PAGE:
The Pakistani authorities continue their arbitrary blocking of slate.com, a U.S based online news magazine that covers current affairs, politics, and culture. This is the second time that the website has been blocked in Pakistan in 2019, and the third time since 2018.
Slate was first noticed to be blocked on Pakistani servers in July 2018, reason of which is still unknown. According to the data of Open Observatory of Network Interference (OONI), the magazine was again blocked in June 2019 for its coverage of the Pashtun Tahafuz Movement (PTM), a social movement that demands human rights of the Pashtun community in Pakistan. Whereas, according to NetBlocks data, the latest ban has been in effect since November 2, 2019, without any notification or statement from the authorities.
According to data NetBlocks shared with the author, while slate.com has been consistently blocked on the networks of local Internet Service Providers (ISPs) since early November 2019, different ISPs blocked it on different days. For instance, Nayatel blocked access to the website on November 4 as opposed to others blocking it on the 2nd. Furthermore, Slate has intermittently been blocked on Zong (CMPak Limited) networks. At the time of writing this statement, slate.com is accessible on Zong’s data connection.
Katie Rayford, Director of Media Relations at Slate, confirmed to the author that their website has experienced a 50 per cent drop in traffic from Pakistan since November 1, 2019. She says:
It is deeply concerning that Pakistan, a democratic country with a constitution guaranteeing freedom of speech and expression, would once again choose to block a media outlet dedicated to bringing information and truth to readers and listeners around the world. It is even more alarming [that] officials did so without informing us — and more importantly its citizens — about their reason for censoring our reporting. We ask Pakistani officials for full transparency in their decision-making process and to reverse this disturbing crackdown on press freedom.
Slate has time and again experienced arbitrary inaccessibility in Pakistan, much like in other cases of internet censorship in the country. No official institution has notified the website and users of this blocking. Under section 37 of the 2016 Prevention of Electronic Crimes Act (PECA), the Pakistan Telecommunication Authority (PTA) is mandated to regulate, block and take down online content. However, PTA’s powers to block content without prior issuance of notice were challenged at the Islamabad High Court (IHC), which ruled that it is illegal for the regulatory authority to block online content unless it formulates the rules as directed under the Act. PTA is yet to draft and release the said rules.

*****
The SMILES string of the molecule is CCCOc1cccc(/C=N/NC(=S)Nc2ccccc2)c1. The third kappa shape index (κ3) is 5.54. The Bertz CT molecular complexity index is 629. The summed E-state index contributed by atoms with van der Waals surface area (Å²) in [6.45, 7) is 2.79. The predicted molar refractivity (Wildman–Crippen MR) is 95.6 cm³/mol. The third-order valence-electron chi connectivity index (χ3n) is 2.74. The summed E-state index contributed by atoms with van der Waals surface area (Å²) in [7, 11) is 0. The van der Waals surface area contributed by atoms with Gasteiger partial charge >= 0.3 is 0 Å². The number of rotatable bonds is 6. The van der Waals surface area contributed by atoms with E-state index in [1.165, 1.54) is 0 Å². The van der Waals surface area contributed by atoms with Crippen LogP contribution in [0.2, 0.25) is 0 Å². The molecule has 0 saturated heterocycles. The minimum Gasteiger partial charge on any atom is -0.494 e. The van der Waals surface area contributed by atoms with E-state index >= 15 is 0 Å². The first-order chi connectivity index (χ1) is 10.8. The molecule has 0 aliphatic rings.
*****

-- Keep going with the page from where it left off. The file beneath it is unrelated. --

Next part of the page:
Pakistani internet users have been experiencing increased online censorship which is part of the authorities’ larger attempt to control and stifle dissent in the country. Multiple instances of blatant online censorship have been reported where either entire websites have been blocked or access to pages or sections of a website restricted. There are also documented cases of complete official bans on coverage of particular issues or event such as coverage of the Pashtun Tahaffuz Movement. TV shows have been taken off-air for criticising state policies, and opposition party members have been barred from giving interviews.
Moreover, ongoing crackdown on freedom of the press and expression has contributed towards the overall hostile situation around journalism and freedom of information in Pakistan. Laws like the Prevention of Electronic Crimes Act (PECA) that legitimise censorship in the ambit of ambiguously defined national security violate people’s fundamental freedom of speech, and the right to information protected under Article 19 and 19-A of the Constitution of Pakistan, respectively.
Freedoms on the internet and of the press continue to decline with each passing year as per the Freedom House annual reports of Freedom on the Net and Freedom of the Press. In a democratic country like Pakistan whose official representatives boast about press freedom in the country on international platforms, attempts to stifle dissent and restrict access to information through unreasonable and unannounced censorship reflects hypocrisy in the way democratic decisions are made in the country.
Freedom of expression and access to information stand as core values of any democratic society, and in order for Pakistan to truly respect the values of democracy, its authorities will have to accept that criticism of state policies and institutions do not constitute anti-state rhetoric, is not a matter of national security, and is also not a foreign agenda. If anything, a crackdown on critical voices is an attribute of an authoritarian government, and such governance contradicts everything that Pakistan’s foundations were laid upon.